Review: Sara’s Song

Sara's SongSara’s Song by Fern Michaels

My rating: 3.5 of 5 stars

Short synopsis:

Rock star falls for doctor. Rock star writes song for doctor. Rock star then is in plane crash and is claimed dead. Rock star’s brother enters picture. A love triangle and drama ensues as the rock star’s sleazy former girlfriend slash back-up singer tries to claim song as her own and does everything she can to get her evil mitts on it. Duh duh DUH….

I first read Sara’s Song as a young teen and found the story so romantic that its basic plot has stuck with me since. Being so young, I was able to look past, or more likely didn’t notice, the writing, specifically the stilted dialogue. It’s so clunky and awkward sounding, everybody talks as if they have the dread virus Verbal Diarrhea where they ramble from one topic to the next and back again using short, choppy sentences. Rather akin to riding a random thought roller coaster, I’d say. After a while the dialogue either became better or I became used to how it was written. There’s also some odd adjectives used a couple times (loose-limbed for one) and other words and phrases used too often. One phrase in particular that I’ve always hated: “It is what it is.” Shameful language ahead. No shit, Sherlock. This is surely one the stupidest expressions I’ve ever heard and want to punch anyone in the face who uses it (anger issues? Me?! Never!). Of course it is what it is, what the fuck else would it be?! Okay, calming down now. Anyway, seeing as the plot is rather implausible, I’m willing to forgive a lot, it is fantasy after all. Although, I find it very hard to believe a nurse can go from working at a hospital to working at a veterinarian’s office. Humans and animals may have similarities but they are different species. There’s no way I’d want her to touch my cat without first going back to school and studying to become a veterinary technician. I came across some typos and mistakes while reading the Kindle edition, such as incorrect word usage and random periods thrown into the middle of a sentence. I assume the latter came about through the transfer from paper to digital, but not too sure about the others.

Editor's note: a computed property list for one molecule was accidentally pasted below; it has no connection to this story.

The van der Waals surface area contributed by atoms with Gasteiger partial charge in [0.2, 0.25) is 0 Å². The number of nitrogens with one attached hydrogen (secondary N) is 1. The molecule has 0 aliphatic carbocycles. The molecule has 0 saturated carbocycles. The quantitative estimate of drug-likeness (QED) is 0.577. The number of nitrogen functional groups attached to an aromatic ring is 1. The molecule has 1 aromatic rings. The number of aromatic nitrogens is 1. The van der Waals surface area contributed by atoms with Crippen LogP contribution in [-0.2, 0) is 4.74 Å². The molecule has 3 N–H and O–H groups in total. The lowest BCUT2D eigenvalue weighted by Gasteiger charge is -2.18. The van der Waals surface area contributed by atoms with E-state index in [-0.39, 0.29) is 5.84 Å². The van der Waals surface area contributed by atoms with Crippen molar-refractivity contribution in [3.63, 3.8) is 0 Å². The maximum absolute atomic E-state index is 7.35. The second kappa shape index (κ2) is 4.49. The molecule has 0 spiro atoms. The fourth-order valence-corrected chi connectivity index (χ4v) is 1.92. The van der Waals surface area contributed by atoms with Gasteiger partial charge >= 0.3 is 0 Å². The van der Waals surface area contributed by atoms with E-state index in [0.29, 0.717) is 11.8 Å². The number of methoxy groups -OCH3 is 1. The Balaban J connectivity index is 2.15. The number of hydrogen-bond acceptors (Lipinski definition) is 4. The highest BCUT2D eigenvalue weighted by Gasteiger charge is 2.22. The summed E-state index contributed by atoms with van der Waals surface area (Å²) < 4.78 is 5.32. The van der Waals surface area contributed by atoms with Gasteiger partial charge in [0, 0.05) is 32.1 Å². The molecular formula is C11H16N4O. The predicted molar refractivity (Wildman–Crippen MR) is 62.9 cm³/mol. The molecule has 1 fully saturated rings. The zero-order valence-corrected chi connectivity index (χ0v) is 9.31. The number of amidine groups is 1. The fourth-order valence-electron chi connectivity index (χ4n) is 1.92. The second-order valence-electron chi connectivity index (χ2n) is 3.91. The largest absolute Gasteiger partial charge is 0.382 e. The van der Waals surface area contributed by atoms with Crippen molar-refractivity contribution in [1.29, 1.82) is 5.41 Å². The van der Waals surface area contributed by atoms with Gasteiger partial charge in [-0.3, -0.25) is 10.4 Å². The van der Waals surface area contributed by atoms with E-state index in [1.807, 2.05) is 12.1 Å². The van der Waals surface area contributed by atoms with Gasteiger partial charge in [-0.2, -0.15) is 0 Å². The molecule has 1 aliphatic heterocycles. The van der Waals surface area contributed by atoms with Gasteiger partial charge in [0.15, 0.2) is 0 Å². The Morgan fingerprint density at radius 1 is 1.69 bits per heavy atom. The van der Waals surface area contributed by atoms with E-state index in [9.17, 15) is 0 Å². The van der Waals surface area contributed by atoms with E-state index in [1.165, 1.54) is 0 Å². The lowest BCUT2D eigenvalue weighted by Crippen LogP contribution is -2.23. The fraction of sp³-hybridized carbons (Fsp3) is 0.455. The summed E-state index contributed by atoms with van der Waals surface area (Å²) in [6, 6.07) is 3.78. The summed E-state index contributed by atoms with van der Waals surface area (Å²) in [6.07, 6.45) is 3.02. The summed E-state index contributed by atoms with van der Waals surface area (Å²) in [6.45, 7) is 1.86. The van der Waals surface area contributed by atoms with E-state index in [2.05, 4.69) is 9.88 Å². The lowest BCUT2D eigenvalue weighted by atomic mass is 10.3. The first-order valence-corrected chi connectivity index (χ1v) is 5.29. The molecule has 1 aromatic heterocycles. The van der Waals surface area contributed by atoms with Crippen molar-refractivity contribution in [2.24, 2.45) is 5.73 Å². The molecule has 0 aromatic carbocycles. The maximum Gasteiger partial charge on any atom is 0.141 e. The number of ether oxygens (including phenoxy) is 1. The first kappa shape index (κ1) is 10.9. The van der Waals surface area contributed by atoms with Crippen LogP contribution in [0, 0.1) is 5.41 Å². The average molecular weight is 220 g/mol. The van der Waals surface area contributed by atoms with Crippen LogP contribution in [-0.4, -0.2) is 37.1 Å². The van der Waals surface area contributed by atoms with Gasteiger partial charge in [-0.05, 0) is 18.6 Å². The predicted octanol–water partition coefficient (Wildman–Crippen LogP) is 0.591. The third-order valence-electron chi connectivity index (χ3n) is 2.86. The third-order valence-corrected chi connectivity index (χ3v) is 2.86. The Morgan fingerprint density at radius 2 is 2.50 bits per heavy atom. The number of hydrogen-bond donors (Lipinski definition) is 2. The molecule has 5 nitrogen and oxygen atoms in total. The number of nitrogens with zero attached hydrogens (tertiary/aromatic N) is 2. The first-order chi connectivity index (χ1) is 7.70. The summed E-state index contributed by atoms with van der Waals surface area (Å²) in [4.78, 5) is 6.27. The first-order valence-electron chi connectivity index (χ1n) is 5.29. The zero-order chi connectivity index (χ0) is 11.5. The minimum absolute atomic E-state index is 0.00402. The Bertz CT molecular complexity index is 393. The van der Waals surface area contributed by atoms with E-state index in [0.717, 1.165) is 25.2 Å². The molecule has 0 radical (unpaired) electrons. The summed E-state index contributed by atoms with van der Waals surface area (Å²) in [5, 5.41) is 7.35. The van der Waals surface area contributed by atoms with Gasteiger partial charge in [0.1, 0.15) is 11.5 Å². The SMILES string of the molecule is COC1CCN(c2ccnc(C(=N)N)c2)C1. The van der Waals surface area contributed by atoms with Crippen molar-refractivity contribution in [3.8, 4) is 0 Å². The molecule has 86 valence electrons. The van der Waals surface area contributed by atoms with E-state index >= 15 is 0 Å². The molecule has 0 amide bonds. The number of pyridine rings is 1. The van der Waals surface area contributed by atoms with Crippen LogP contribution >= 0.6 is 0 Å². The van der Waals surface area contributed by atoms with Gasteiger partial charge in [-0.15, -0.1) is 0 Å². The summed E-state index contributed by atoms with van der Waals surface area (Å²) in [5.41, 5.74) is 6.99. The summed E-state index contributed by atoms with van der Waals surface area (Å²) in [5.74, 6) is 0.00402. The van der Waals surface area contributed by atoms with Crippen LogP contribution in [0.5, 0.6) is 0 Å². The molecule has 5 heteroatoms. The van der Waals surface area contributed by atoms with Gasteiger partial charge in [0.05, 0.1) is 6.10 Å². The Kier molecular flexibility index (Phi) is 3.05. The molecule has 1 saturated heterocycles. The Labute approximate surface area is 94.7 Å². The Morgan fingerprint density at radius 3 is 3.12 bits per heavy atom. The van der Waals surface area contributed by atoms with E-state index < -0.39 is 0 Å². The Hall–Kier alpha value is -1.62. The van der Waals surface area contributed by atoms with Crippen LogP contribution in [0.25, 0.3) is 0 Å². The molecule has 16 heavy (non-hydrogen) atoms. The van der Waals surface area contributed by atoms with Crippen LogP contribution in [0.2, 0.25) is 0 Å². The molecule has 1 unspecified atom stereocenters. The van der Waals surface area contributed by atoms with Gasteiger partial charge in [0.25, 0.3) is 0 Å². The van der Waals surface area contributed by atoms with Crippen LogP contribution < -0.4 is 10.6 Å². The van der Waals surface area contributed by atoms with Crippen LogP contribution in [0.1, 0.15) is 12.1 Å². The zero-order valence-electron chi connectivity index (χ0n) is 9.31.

With all that said, I still managed to become charmed by the story, flaws and all (and there are many), and had a hard time putting down the book. That tells a lot, seeing I have the attention span of a fruit fly. Even though this is technically a romance, not a lot of time is spent on developing much of a romance between Sara and Dallas or Sara and Adam, but there’s enough that I didn’t have a problem. However, what I did have an issue with was timing; I never knew how much time had passed in the book to gauge exactly where Sara and Dallas were in their relationship or how long the duration was between Dallas’ “death” and Sara and Adam’s attraction, mostly everything appeared to happen far too soon, but it’s hard to tell for certain. I liked the characters, they’re not anything spectacular or deep for that matter, but basically regular people who talk in an inhuman way. Dallas made some odd decisions that might rile or confound some people but I think that’s because (minor SPOILER, but nothing integral to the book’s plot) he obviously suffered a traumatic brain injury when he fell out of the tree at age eight. While the book makes no claim of the kind and just waives it off as dyslexia, poor eyesight, and being half-deaf. None of those would explain some of his choices like a brain injury would. END SPOILER But that’s just my hypotheses.

While this technically doesn’t deserve more than three stars and most aspects could have been stronger and employed more depth, I enjoyed reading the book and was able to get lost in the story of love, loss and happily ever after.

Originally Reviewed: November 9, 2012
Received: Digital copy borrowed from library
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